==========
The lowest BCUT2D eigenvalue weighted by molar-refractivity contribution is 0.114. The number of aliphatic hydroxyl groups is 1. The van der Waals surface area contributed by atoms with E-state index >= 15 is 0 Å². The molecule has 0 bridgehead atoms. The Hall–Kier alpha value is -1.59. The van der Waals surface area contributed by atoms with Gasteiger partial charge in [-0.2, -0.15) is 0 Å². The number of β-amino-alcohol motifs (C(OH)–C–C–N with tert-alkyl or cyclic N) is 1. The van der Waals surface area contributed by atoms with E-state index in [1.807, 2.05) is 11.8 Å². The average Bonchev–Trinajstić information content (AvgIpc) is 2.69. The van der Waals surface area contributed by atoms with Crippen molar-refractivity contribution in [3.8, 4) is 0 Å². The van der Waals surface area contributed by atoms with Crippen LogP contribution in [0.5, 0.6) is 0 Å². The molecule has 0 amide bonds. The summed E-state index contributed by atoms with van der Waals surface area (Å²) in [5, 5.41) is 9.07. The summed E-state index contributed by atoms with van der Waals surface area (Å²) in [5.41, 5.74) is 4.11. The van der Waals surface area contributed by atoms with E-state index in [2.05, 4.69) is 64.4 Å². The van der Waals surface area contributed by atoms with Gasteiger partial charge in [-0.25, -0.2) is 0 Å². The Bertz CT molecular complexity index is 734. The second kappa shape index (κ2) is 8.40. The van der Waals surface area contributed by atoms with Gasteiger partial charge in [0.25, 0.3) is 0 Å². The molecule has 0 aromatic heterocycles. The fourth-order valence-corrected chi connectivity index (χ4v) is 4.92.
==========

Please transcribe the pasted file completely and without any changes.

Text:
The lowest BCUT2D eigenvalue weighted by molar-refractivity contribution is 0.114. The number of aliphatic hydroxyl groups is 1. The van der Waals surface area contributed by atoms with E-state index >= 15 is 0 Å². The molecule has 0 bridgehead atoms. The Hall–Kier alpha value is -1.59. The van der Waals surface area contributed by atoms with Gasteiger partial charge in [-0.2, -0.15) is 0 Å². The number of β-amino-alcohol motifs (C(OH)–C–C–N with tert-alkyl or cyclic N) is 1. The van der Waals surface area contributed by atoms with E-state index in [1.807, 2.05) is 11.8 Å². The average Bonchev–Trinajstić information content (AvgIpc) is 2.69. The van der Waals surface area contributed by atoms with Crippen molar-refractivity contribution in [3.8, 4) is 0 Å². The van der Waals surface area contributed by atoms with Crippen LogP contribution in [0.5, 0.6) is 0 Å². The molecule has 0 amide bonds. The summed E-state index contributed by atoms with van der Waals surface area (Å²) in [5, 5.41) is 9.07. The summed E-state index contributed by atoms with van der Waals surface area (Å²) in [5.41, 5.74) is 4.11. The van der Waals surface area contributed by atoms with E-state index in [2.05, 4.69) is 64.4 Å². The van der Waals surface area contributed by atoms with Gasteiger partial charge in [-0.25, -0.2) is 0 Å². The Bertz CT molecular complexity index is 734. The second kappa shape index (κ2) is 8.40. The van der Waals surface area contributed by atoms with Gasteiger partial charge in [0.25, 0.3) is 0 Å². The molecule has 0 aromatic heterocycles. The fourth-order valence-corrected chi connectivity index (χ4v) is 4.92.